A rate war sparked by too many trucks and not enough freight pushed U.S. trucking industry revenue lower last year.
The American Trucking Assns. said in its ATA American Trucking Trends 2017 report released Monday that trucking generated $676.2 billion in revenue last year, a 4 percent decline from $704.3 billion in 2015.
The industry accounted for 79.8 percent of the nation’s freight bill in 2016, compared with 80.2 percent in the prior year, the nation’s largest trucking trade group said.
But the amount of cargo carried by the industry rose slightly to 10.42 billion tons, or 70.6 percent of all domestic freight tonnage, compared with 10.17 billion tons, or 69.5 percent of freight in 2015.
The increase in freight tonnage combined with lower industry revenue is a sign of a tough rate environment for motor carriers, said Bob Costello, the ATA’s chief economist.
In 2015, the industry added “a lot of trucks,” but freight demand grew minimally. “That’s not going to end well for the industry,” Costello said.
But there are clear signs the market is turning up this year.
Freight volume already is growing, and rates will follow because the industry is not adding hauling capacity.
“It is the flip side,” Costello said.
Shipping contract rates have started to turn up over the last several months, said Mark Montague, DAT Solution’s industry pricing analyst.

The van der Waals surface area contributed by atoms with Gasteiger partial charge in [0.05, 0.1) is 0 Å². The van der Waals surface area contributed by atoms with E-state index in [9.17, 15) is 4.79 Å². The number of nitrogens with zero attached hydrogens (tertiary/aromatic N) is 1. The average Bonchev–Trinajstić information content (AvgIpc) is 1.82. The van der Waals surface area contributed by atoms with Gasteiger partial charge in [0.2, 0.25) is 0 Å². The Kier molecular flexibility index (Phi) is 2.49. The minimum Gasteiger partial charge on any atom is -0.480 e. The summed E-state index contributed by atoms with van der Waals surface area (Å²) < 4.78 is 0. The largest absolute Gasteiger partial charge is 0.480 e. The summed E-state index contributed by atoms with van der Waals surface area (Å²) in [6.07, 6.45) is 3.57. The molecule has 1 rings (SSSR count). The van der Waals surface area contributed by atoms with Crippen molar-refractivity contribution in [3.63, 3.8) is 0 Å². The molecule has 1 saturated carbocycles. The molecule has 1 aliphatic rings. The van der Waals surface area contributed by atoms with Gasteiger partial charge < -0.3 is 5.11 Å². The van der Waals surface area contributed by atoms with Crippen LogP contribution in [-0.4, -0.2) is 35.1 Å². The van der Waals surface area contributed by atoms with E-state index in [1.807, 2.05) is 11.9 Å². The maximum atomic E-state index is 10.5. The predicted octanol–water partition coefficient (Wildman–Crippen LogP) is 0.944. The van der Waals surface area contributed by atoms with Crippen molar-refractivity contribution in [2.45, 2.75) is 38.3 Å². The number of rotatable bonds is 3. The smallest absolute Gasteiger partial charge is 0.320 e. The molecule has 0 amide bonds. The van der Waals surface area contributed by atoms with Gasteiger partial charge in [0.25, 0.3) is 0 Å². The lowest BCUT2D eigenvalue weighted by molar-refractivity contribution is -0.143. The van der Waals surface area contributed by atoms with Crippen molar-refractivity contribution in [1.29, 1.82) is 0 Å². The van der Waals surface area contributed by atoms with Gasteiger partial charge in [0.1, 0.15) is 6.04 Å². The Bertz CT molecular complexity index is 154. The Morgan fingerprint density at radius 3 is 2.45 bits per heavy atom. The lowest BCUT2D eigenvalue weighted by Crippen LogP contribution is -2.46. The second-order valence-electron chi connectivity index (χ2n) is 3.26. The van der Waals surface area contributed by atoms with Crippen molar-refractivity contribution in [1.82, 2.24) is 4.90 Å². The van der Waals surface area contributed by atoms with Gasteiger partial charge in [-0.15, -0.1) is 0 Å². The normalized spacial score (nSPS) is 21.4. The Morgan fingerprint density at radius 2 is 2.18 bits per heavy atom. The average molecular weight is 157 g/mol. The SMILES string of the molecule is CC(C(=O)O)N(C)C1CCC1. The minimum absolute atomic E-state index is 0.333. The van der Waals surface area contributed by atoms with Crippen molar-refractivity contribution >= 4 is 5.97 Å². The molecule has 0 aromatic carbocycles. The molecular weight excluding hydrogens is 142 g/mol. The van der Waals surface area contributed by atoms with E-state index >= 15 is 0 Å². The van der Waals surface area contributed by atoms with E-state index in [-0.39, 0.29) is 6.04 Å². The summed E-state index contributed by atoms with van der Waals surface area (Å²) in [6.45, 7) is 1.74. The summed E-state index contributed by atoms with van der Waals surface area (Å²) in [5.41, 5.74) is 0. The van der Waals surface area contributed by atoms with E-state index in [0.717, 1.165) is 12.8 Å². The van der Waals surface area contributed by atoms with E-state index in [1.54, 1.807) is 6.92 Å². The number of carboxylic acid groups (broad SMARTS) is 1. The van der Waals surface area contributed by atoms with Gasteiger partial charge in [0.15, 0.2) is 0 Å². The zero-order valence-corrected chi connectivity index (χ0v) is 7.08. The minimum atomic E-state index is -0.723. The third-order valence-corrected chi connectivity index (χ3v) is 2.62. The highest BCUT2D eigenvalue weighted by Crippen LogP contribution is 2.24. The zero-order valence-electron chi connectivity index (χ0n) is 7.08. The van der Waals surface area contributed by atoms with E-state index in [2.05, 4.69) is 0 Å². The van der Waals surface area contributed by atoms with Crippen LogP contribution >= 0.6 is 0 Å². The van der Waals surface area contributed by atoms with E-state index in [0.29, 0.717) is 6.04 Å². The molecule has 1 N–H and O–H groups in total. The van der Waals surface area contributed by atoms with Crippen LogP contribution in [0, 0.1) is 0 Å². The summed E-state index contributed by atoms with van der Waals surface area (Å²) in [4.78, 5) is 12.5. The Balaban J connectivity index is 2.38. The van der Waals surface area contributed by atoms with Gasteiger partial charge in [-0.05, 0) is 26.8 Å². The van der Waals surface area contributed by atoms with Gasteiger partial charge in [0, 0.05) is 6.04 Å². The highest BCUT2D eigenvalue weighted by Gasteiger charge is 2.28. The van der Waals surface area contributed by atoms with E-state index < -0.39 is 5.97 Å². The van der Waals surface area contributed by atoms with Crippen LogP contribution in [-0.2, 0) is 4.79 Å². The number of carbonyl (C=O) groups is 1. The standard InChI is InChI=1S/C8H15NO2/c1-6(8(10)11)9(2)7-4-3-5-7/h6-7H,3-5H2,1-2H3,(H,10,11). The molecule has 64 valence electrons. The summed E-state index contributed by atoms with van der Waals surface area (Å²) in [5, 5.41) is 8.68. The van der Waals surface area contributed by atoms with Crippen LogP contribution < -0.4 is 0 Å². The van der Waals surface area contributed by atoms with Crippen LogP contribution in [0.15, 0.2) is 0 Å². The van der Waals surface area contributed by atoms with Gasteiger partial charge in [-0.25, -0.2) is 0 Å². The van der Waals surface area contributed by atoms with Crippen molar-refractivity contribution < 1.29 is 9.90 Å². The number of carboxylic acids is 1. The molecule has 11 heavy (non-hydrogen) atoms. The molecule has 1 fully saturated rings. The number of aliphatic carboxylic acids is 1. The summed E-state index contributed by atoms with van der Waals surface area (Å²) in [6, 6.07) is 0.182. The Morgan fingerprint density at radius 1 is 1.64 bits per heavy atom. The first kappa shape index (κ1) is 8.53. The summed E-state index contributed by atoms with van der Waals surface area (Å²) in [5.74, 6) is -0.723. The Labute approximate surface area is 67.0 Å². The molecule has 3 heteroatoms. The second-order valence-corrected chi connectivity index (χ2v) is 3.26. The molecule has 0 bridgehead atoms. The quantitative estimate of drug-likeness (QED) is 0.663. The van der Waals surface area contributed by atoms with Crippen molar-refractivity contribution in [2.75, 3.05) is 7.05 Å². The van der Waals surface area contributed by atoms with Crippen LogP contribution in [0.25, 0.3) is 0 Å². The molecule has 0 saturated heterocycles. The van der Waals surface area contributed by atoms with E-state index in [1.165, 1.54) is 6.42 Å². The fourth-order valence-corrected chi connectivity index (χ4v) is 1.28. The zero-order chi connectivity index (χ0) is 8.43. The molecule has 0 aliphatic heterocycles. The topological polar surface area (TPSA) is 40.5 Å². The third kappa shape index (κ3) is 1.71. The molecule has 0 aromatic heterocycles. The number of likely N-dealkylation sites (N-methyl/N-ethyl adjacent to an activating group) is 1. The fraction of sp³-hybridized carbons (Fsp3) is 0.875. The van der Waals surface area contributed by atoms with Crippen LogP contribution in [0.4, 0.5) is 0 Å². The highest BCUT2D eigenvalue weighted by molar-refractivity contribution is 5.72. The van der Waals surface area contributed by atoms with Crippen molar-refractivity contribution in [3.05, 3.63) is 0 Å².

Meanwhile, the number of loads available for hauling on the spot market last month stood 53 percent above the same metric in July 2016, according to the DAT North American Freight Index. Although truckload freight availability declined 19 percent from a two-year high in June, many lanes, or trucking routes, set all-time records for loads moved during the final week of July.
“It’s uncommon to see a high volume of truckload freight at this point in the summer,” Montague said.
Van freight volume was particularly strong on lanes that connect markets in the Southeast and Midwest to large population centers in the Northeast, he said.
“Those lanes are associated with retail freight, indicating consumer confidence,” he said.
Montague said the decline in trucking revenue was less severe than it looked. The figure included fuel surcharges paid by shippers. Diesel fuel prices averaged $2.70 per gallon in 2015, but only $2.30 per gallon in 2016, according to the U.S. Energy Information Administration. That translates into a smaller surcharge and less industry revenue, he said.
Still there are pressures on trucking.
Costello said that pipelines are taking a growing share of transporting fuels and other materials.
Industry employment remains steady at about 3.5 million, according the ATA report.
Texas and California reported the highest numbers of jobs in the trucking industry, 134,102 and 106,760, respectively, in 2015, the latest period for which the trade group has data. Combined, they account for more than 17 percent of all U.S. trucking employment.